It is especially disturbing if you consider the ideals “The Last Samurai” was falsely lauding Americans to possess “just happened” to serve the interest of justifying another illegal invasion that destroyed a nation (a far more gross intervention in national sovereignty), by simultaneously reinforcing these ideals in American popular consciousness with a patent falsehood. There is a fundamental insult existent in the lauding of Japan’s culture in the idiom of actually ennobling and examining historical culture (when it didn’t exist in Japan itself in this context), when it is an act of erasure of Canadian indigenous culture and identity, by creating a fiction substitution gloss over a real insurrection that was really destroyed.

Not to put too fine a point on it, but the only sort of individual who happened to have inserted himself on that side was in my grandfather list of greats. If Tom Cruise had been dramatizing reality in any way, he’d be the one behind the Gatling gun, trying to kill my surviving ancestor. That was the US mandate: it did its damndest to destroy those who might possess any shred of assimilative enlightenment akin to the rebirth of Nathan Algren’s consciousness and conscience, or those who were truly being disenfranchised, when the Samurai rebel minority were only resistant to being disenfranchised of the privileges of a military formed aristocratic caste system. Such a system is the opposite of integrative inclusion and process, just as the Irishman Riel executed stood for the imposition and definition of Canada purely as a British vassal under the Queen (a de facto colony of Great Britain) in the model of Ireland (he was an Orangeman; given the Irish Famine clearly this was not good). His execution was an off-shoot of his deliberately provocative blatant Anglo-Saxon religious prejudice/racism. (Whatever their stripe, Irish patriots were decidedly unhelpful.) This also means that Riel stood for not just racial but religious peace and integration, whereas an Orangeman tended to either the religious dominance of his Protestant faith or sectarian violence.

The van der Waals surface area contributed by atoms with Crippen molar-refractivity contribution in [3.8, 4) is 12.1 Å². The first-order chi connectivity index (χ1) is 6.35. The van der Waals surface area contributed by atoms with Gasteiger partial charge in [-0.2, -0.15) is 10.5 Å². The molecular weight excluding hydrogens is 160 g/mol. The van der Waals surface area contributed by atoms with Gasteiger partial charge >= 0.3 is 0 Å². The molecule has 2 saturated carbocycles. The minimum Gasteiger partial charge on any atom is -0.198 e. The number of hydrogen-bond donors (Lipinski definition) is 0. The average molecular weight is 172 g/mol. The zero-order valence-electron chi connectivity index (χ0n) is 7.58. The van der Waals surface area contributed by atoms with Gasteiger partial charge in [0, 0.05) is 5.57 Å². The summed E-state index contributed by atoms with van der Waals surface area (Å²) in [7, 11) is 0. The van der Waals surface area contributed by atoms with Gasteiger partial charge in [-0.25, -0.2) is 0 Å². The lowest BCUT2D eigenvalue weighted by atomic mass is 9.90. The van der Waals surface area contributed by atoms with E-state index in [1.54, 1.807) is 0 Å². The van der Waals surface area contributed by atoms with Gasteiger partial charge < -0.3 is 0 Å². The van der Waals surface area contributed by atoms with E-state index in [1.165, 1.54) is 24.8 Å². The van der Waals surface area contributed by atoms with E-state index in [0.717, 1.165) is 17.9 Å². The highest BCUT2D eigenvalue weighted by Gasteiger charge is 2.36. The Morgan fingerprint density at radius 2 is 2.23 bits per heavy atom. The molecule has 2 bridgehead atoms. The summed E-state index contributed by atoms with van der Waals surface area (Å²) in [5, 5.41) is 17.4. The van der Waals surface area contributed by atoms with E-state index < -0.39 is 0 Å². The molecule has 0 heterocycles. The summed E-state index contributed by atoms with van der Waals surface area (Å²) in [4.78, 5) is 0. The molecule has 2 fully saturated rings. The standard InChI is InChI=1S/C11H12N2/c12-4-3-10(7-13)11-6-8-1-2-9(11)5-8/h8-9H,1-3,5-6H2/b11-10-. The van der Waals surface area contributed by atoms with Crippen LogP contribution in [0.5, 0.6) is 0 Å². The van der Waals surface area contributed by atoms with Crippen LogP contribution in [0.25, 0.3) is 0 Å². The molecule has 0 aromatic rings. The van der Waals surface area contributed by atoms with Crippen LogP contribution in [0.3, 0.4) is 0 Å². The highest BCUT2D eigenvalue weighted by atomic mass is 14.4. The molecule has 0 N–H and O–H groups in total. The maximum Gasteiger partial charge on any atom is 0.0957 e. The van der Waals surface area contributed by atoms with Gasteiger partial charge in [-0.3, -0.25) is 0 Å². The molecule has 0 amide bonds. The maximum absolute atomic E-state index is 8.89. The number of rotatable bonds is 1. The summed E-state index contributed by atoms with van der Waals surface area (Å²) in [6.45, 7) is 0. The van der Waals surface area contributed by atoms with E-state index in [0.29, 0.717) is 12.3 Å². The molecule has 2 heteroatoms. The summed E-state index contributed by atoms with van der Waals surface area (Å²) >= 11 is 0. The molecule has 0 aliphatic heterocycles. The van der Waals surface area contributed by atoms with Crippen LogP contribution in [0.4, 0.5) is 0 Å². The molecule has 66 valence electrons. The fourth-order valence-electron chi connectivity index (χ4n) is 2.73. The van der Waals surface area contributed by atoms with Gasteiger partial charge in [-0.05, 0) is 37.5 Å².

This allegation of “The Last Samurai” as a device in erasing Canadian history is made with the understanding that the movie is a fictional hybrid of such, and was referenced on a real Samurai rebellion in Japan. For consideration of all the elements borrowed and deconstruction of the elements that were pure fiction; there are references here and here. Gatling guns were used by the Imperial Army, their efficacy having been demonstrated at the Battle of Batoche in Saskatchewan; (arms trade being the US casus belli). The modernization of Japan took place with the contribution of colonial powers, but the US was not one of these, as it was not one of these powers. Given the crippling sort of depletion it would have produced, the notion of a post-civil war US army directing the crushing of this rebellion and single-handedly modernizing the Japanese Imperial Army is utter fiction and a conceit, and the possible insertion of a US mercenary like Nathan Aldridge a nigh impossibility. There was also a much closer parity of arms in this rebellion, which was a purely internal Japanese affair.

Hence what has been inserted into this narrative, and is in fact the closer fit (apart from the level of the massacre) is the real existing historical context of the US intervention in the Canadian rebellion at Batoche, but with the additional fabricated insertion of a US participant of the side of the “native” rebels. The narrative’s cited collective contributory elements, thrown into relief with the one rendered very conspicuous by its absence, is ample testament to mythology employed in what has always been its precise purpose. It is the injection of what was an actual existing confrontation inside Canada into a context with Japan that never existed at all. The devising of mythology to erase unpleasant realities for the sake of a fabricated patriotic idealization is the operative function and nature of propaganda.

About the only parallel that exists (again conspicuous by its absence) was that the slaughter of the “noble savage” mythologized figment of the remaining Samurai in the movie took place with the tacit Imperial consent of their government, just as Canada sought US aid in exterminating its own rebellion in the interest of quelling and subjecting those who were already native to the West. It had to be suppressed quickly so the confrontation wouldn’t be drawn out in a way where their grievances were aired. The Canadian Federation wouldn’t be compelled to negotiate, as they had been in Manitoba; they wouldn’t be compelled to integrate the existing culture. So the brutality of the Gatling Gun’s first use in efficacious suppression of another nation’s culture in the movie is a true reflection. It is accurate on the tacit complicity between US and Canadian elites in suppressing internal national attempts at parity, sovereignty or human justice (not to mention technology), suppression that has generally been for the sake of untrammeled resource exploitation.